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Yale Scientist Seeks to Improve Vaccine Delivery in Developing World with $1.5 Million Grant

While considerable progress has been made in improving children’s health globally, pneumococcus remains a stubborn problem.

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The bacterium is a major cause of pneumonia, the world’s leading cause of respiratory deaths in children under age 5. The vast majority of those deaths occur in the developing world, where the vaccine is expensive, and has not been widely introduced.

With a $1.5 million grant from the Bill & Melinda Gates Foundation, a team of Yale School of Public Health researchers led by Dr. Daniel Weinberger, assistant professor in the department of epidemiology of microbial diseases, is poised to shed light on how the potentially life-saving vaccine could impact low-income communities worldwide.

“There is still a lot of uncertainty about how this vaccine will impact resource-poor communities,” Dr. Weinberger said. “Our study will provide new information about how socioeconomic conditions might influence vaccine impacts.”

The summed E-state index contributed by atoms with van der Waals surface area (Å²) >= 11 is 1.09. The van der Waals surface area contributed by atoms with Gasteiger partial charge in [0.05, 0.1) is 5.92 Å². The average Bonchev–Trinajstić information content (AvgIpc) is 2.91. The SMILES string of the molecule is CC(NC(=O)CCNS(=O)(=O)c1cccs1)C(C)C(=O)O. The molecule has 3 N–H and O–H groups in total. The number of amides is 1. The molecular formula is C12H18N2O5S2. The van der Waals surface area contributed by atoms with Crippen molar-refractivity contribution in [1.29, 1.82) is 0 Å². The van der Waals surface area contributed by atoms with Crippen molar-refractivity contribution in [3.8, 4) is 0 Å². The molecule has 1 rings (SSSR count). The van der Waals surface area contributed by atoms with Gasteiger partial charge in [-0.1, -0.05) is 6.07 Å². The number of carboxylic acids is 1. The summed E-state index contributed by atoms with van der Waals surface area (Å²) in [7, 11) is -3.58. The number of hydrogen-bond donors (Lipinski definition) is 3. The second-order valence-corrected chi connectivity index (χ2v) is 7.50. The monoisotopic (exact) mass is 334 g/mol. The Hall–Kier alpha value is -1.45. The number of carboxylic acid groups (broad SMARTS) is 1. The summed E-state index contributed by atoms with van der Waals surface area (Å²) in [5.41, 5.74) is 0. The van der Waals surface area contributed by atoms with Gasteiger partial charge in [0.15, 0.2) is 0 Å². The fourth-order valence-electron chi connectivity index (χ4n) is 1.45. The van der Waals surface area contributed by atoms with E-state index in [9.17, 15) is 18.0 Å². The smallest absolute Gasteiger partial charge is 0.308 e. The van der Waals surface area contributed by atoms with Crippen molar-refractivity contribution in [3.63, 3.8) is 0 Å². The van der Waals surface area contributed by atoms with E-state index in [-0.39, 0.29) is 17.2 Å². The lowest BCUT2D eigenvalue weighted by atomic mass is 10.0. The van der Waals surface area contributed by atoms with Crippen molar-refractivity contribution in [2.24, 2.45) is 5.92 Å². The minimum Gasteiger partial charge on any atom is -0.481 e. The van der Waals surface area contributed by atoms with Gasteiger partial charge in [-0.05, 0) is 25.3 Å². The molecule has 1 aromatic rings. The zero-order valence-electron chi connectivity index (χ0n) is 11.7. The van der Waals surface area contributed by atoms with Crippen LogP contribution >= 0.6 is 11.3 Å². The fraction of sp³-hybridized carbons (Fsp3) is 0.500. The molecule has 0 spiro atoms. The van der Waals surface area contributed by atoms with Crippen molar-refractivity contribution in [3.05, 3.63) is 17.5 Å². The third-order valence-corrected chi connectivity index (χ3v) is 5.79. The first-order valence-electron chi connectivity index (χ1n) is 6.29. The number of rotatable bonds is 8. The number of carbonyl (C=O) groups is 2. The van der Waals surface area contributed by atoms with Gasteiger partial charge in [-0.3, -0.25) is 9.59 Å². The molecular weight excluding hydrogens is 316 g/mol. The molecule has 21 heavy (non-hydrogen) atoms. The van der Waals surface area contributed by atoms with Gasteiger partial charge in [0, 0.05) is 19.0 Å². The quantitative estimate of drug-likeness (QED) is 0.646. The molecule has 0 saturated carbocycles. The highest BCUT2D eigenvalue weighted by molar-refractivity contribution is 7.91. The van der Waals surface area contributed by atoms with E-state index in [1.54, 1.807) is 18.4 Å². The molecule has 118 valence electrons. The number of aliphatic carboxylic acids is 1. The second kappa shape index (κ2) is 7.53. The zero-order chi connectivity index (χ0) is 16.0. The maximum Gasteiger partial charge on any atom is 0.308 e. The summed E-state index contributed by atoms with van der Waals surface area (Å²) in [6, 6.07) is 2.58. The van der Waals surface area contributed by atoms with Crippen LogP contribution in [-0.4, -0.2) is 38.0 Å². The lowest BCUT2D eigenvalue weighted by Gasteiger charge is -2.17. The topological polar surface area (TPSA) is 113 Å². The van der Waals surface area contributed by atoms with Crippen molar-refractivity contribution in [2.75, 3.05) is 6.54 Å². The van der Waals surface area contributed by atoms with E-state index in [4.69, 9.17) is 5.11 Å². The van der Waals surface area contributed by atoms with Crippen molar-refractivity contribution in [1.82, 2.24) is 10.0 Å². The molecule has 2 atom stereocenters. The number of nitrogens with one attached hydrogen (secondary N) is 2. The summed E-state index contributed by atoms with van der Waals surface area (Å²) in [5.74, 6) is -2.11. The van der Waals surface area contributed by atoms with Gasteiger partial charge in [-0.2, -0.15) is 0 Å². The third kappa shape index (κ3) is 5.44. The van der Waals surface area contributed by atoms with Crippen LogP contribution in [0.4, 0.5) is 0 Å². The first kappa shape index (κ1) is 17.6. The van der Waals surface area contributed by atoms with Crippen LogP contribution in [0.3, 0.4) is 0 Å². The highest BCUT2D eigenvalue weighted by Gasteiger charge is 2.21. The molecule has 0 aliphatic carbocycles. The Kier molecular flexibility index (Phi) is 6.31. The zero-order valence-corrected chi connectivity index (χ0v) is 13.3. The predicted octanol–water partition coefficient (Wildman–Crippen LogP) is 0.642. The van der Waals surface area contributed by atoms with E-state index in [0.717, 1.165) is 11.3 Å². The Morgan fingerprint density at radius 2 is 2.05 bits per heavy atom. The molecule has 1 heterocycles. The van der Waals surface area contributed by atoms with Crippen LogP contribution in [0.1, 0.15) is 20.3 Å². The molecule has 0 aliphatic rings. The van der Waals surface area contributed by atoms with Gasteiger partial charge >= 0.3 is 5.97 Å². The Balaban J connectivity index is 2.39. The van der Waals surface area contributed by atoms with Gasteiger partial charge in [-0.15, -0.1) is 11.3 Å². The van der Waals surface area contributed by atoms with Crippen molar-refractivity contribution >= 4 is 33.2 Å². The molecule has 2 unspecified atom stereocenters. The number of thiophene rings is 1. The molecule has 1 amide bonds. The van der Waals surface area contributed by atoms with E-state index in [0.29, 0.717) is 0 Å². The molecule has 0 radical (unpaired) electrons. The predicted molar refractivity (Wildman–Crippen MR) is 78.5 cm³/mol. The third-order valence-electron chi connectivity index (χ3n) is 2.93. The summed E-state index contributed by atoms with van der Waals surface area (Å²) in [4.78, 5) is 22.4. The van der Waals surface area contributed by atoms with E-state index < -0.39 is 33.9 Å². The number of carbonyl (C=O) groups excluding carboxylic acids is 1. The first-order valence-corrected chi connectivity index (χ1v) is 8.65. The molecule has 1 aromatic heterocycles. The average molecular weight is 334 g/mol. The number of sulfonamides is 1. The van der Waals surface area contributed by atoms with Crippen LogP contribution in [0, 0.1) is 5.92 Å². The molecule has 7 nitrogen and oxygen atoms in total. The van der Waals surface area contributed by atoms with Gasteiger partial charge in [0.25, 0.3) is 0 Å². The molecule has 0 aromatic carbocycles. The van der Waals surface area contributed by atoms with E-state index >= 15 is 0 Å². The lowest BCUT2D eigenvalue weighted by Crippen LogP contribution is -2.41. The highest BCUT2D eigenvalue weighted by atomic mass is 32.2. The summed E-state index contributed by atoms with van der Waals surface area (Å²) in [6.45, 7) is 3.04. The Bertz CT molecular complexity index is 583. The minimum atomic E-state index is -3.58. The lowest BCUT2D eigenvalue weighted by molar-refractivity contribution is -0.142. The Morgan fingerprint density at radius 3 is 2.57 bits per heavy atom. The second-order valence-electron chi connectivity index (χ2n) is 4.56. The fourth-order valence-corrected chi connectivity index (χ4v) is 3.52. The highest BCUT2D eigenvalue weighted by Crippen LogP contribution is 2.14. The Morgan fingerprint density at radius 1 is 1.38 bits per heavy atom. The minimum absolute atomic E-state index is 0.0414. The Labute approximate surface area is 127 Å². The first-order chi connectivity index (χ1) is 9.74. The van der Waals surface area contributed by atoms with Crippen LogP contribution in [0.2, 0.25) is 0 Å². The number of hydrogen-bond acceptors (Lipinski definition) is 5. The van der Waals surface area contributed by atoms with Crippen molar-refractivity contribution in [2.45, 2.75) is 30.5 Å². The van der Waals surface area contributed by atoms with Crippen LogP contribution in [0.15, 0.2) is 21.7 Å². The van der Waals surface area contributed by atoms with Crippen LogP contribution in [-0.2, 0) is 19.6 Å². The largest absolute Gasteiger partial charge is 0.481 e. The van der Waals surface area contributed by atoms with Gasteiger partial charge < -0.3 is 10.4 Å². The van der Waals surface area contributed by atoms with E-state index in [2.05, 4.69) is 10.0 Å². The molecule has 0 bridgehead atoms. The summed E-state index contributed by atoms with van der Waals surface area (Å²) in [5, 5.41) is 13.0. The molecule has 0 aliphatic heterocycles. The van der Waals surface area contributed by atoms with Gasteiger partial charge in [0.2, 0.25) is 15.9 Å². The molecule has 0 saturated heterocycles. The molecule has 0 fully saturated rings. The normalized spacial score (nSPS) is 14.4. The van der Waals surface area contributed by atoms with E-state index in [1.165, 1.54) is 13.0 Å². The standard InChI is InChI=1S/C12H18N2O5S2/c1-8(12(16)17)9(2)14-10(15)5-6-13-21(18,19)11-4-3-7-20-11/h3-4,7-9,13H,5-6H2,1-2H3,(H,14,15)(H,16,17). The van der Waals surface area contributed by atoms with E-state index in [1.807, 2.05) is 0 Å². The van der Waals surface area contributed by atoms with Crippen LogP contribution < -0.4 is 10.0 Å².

The study will seek to analyze a complex set of hospitalization and administrative data on pneumonia in order to understand the varying effectiveness of vaccination on different socioeconomic groups. The research will begin by examining data from Latin America, where the vaccine has a foothold, and then use that information to develop models of the vaccine’s potential impact in similar low- and middle-income communities where the vaccine has yet to be introduced and where there is a lack of high-quality data.

“I would hope that our results will help to provide important information to policymakers about the potential impacts of the vaccine, and they could then use these data to make informed decisions about whether to support the introduction and continued use of the vaccine in their countries,” Dr. Weinberger said.

His team will also develop graphical visualization tools that will help local leaders without quantitative expertise understand the potential impacts of the vaccine in their settings and use data to inform effective policy decisions.

Based on evidence from North America, Europe and other regions where the vaccine is more widely used, vaccinating children against pneumococcus is the most effective way to prevent pneumococcal infections in both children and adults, Weinberger said. A particular benefit of vaccinating children is “herd protection,” which sees disease rates drop among the elderly and other high-risk groups when children are vaccinated. The study will look at how the effects of the vaccine and herd protection could change between various socioeconomic groups.